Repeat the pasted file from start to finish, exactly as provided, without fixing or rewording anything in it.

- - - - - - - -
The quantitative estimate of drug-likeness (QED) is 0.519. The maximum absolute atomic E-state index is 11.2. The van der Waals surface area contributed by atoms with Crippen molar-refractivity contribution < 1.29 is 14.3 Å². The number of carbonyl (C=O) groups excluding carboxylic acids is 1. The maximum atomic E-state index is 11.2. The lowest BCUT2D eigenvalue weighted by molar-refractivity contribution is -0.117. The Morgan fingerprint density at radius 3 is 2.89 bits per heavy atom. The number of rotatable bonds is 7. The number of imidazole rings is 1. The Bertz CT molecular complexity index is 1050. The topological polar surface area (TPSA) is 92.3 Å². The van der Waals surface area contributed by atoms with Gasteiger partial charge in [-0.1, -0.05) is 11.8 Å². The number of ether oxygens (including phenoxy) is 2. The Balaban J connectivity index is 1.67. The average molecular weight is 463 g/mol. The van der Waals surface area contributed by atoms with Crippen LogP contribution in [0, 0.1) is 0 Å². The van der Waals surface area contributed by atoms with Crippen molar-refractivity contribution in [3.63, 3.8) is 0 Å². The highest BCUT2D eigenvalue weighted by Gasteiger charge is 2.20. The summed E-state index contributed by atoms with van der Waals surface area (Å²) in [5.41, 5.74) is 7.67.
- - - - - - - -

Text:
The quantitative estimate of drug-likeness (QED) is 0.519. The maximum absolute atomic E-state index is 11.2. The van der Waals surface area contributed by atoms with Crippen molar-refractivity contribution < 1.29 is 14.3 Å². The number of carbonyl (C=O) groups excluding carboxylic acids is 1. The maximum atomic E-state index is 11.2. The lowest BCUT2D eigenvalue weighted by molar-refractivity contribution is -0.117. The Morgan fingerprint density at radius 3 is 2.89 bits per heavy atom. The number of rotatable bonds is 7. The number of imidazole rings is 1. The Bertz CT molecular complexity index is 1050. The topological polar surface area (TPSA) is 92.3 Å². The van der Waals surface area contributed by atoms with Gasteiger partial charge in [-0.1, -0.05) is 11.8 Å². The number of ether oxygens (including phenoxy) is 2. The Balaban J connectivity index is 1.67. The average molecular weight is 463 g/mol. The van der Waals surface area contributed by atoms with Crippen LogP contribution in [0, 0.1) is 0 Å². The van der Waals surface area contributed by atoms with Crippen molar-refractivity contribution in [3.63, 3.8) is 0 Å². The highest BCUT2D eigenvalue weighted by Gasteiger charge is 2.20. The summed E-state index contributed by atoms with van der Waals surface area (Å²) in [5.41, 5.74) is 7.67.